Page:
With Jill, I don’t believe that she was always in that dark state where she couldn’t think clearly. I’m sure there were times when she was partying and having a great time, enjoying life.

So, since there will always be suicides because the disease of mental health is too overpowering at times, is there any hope for “us”?

Yes. I believe that we sufferers should seek treatment such as medication and therapy when we ARE in a right state of mind; don’t wait until it’s too late. If you suffer from any of these damn diseases (depression, bipolar disorder, etc.), go to a doctor before you slip and fall headfirst into the deep, dark pit.

Had Jill been on a regimen of medication and therapy, then I think she would still be alive today. Instead, the world has lost another talented individual, and her friends and family have lost someone very special.

In conclusion, don’t give out the suicide hotline to those who are not “normal.” Instead, grab them by the fricking hair, kicking and screaming, and drag them to the doctor! Check up on them several times a day! Watch them take their medication! Drive them to therapy!

Because a phone number isn’t gonna do a damn thing for someone who is already too far gone.

~t


Regret Is Eating Me Alive

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Galveston Island, TX

I felt the need to write. I have started several novels over the years, one chronicling my suicide attempts and hospitalizations. I just can’t seem to make myself sit down and write them. That’s the problem.

So I have this blog. I sit myself down right now to write, but I don’t really have anything encouraging to say. Ha. That is usually followed by what turns out to be an encouraging post.

I started this blog in hopes of offering positivity to those who suffer mental illness among other things. The Catholic part comes from my faith tradition, which I am trying like mad to hold onto. (Most days I’m a religious hypocrite.)

I wanted my very own ministry (‘apostolate’ in Catholic terms), but it turned out that I’m just as broken, sinful, and run-down as the people whom I wanted to encourage.

So, here I am talking about how miserable I am. I suppose I could give a lesson on what not to do.

As a father and husband, I use my own dad as an example of what not to do. See, he was a real prick during my childhood. The problem is, I’m turning into him, whether I like it or not.

OK, here’s what not to do. This week we took a family vacation to Houston, about a three-hour car trip. See, I have a decent job, but we’re not exactly rollin’ in dough. So we went to Houston because there are fun things there for our kids like NASA, the beach, The USS Texas battleship, etc., etc.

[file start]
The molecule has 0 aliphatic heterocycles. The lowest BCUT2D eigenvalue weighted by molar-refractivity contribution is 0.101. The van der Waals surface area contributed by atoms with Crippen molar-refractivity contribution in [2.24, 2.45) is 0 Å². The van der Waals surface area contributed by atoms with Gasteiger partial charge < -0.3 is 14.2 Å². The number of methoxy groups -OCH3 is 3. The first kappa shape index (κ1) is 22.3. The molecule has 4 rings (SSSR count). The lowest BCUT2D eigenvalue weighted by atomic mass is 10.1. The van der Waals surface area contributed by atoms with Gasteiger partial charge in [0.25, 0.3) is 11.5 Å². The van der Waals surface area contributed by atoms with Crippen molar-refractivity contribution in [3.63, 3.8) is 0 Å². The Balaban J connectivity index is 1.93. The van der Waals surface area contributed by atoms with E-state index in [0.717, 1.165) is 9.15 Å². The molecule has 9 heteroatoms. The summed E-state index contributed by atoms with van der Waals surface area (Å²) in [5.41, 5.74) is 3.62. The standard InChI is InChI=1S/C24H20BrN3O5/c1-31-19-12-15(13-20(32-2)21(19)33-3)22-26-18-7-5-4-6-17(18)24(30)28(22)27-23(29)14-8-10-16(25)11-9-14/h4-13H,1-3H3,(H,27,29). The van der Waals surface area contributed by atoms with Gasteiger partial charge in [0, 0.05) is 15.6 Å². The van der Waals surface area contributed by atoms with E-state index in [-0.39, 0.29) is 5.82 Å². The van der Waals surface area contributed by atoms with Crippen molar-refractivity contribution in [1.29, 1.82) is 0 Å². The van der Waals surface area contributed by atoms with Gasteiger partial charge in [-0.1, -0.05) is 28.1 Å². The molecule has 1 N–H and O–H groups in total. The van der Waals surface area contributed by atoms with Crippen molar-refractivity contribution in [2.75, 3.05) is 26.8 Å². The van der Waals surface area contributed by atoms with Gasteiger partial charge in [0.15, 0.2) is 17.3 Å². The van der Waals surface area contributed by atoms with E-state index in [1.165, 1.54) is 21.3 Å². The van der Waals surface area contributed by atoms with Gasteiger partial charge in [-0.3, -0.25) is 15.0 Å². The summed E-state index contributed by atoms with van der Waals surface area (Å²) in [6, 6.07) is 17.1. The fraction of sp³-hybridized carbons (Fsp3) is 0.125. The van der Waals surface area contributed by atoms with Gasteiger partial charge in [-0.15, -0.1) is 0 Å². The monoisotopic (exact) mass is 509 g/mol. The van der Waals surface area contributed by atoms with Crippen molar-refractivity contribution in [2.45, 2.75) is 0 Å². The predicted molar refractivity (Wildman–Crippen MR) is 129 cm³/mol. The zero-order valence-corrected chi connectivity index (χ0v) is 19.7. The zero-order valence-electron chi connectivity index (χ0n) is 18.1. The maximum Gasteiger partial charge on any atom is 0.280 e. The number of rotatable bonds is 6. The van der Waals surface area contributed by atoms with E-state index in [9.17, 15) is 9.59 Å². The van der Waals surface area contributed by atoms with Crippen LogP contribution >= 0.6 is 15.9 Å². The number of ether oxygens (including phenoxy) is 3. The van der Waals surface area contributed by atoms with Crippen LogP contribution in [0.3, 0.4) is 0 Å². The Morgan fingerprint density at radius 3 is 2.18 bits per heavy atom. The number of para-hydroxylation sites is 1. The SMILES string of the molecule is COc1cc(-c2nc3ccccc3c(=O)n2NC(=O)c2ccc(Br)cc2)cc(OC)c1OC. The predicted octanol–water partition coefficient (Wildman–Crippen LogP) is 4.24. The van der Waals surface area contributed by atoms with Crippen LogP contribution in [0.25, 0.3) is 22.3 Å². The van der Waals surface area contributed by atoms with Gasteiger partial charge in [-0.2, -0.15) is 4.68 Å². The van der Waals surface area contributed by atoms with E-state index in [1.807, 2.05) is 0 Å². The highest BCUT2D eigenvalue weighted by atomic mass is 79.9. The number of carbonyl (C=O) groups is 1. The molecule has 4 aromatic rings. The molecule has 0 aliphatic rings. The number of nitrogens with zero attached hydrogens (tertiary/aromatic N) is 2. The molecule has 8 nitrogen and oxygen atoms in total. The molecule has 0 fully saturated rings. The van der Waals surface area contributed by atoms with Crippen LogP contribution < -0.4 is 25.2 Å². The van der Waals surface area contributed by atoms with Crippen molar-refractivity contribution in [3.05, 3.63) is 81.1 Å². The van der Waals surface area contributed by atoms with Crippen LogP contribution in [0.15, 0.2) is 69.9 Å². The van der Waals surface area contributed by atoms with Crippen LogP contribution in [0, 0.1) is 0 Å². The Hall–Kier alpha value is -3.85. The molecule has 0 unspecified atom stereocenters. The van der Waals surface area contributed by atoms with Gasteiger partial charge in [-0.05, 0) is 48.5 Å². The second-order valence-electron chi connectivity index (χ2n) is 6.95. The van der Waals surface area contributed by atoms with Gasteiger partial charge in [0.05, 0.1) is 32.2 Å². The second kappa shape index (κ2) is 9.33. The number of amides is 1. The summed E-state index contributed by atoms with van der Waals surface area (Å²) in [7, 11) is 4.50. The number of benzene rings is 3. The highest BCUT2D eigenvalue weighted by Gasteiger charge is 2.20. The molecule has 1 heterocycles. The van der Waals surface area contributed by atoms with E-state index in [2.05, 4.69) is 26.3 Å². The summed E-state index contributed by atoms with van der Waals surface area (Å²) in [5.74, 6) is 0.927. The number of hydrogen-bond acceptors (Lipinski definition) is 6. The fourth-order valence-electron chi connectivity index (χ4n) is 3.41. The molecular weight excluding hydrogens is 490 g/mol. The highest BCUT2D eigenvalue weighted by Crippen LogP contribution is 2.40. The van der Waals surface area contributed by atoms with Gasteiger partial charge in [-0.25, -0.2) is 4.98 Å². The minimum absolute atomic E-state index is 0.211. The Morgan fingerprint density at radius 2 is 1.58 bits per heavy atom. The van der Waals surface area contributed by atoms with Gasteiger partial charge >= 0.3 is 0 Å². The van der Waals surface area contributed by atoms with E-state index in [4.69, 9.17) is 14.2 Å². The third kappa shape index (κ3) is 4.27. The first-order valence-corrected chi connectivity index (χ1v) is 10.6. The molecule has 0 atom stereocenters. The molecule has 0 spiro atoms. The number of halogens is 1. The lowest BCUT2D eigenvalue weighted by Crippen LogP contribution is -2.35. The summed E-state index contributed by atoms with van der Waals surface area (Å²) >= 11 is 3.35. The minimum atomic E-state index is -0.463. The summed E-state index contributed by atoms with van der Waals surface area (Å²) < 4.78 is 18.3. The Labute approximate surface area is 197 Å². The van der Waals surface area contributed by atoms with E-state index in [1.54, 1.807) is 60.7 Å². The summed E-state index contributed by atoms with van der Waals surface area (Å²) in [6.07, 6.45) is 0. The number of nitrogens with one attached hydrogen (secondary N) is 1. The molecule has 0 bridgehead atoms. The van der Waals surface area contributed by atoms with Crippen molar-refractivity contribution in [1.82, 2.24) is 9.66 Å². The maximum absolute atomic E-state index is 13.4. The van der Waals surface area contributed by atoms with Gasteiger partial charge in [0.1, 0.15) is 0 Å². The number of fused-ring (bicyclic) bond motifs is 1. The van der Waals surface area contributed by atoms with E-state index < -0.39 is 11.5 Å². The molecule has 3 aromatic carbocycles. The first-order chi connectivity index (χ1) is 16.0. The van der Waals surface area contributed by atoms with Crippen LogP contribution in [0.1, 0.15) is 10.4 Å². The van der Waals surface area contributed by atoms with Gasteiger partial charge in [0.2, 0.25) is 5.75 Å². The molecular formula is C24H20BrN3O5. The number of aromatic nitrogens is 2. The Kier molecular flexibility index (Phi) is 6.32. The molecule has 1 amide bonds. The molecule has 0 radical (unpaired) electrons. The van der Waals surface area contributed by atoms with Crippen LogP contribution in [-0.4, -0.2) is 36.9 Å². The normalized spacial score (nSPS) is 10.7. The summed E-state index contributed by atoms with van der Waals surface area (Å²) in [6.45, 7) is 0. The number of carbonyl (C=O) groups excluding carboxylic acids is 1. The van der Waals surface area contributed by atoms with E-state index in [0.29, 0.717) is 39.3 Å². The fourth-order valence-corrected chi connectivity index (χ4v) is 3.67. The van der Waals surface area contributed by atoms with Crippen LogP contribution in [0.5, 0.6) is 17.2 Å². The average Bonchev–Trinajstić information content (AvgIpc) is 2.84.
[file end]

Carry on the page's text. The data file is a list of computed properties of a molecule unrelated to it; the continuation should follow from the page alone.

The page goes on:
Our friends go to Hawaii. Spain. The Bahamas. We go to friggin’ Houston. But I digress.

I got angry several times and my wife and I fought. I’m sure it hurt out two children.

Now we’re back home. This evening I drove my two sons to their friend’s house for a sleepover. They had their little bags packed with all of their pool gear, swim wear, and change of clothes. On the drive there, I yelled at my youngest son for something really stupid. This was just before we arrived at their friend’s house. I didn’t apologize. I’m sure I hurt my son and put a damper on things.

Here it is, Friday night. My favorite day of the week. And I feel like crap. I’m fighting severe depression even though I took my meds for the evening. I feel guilt weighing me down like barbells on my shoulders.

On top of that, I’ve been stealing from my own mom. I use her credit card at will. She is retired by the way. She tells me to stop, but I don’t. My sister gets involved and texts me angrily. I take offense and delete her number. I even unfriend her from Facebook.

My life sucks now.

And now I sit here on this Friday night, pouring out my guilt and screw-ups on this blog. I could be partying (yeah, right) or enjoying a good movie. My wife is in her room, not to be bothered (ugh).

I decided to look through the Bible for passages about regret. I pored over lots of passages. One I found shows the nature of God (Genesis 6:6):

And the Lord was sorry that He had made man on the earth, and it grieved Him to His heart.

This shows that God experiences regret. I think of myself in this Genesis passage, and then I think that God has every right to strike me down and send me to hell where I belong.

Then I read this passage from 2 Corinthians 7:10:

For Godly grief produces a repentance that leads to salvation without regret, whereas worldly grief produces death.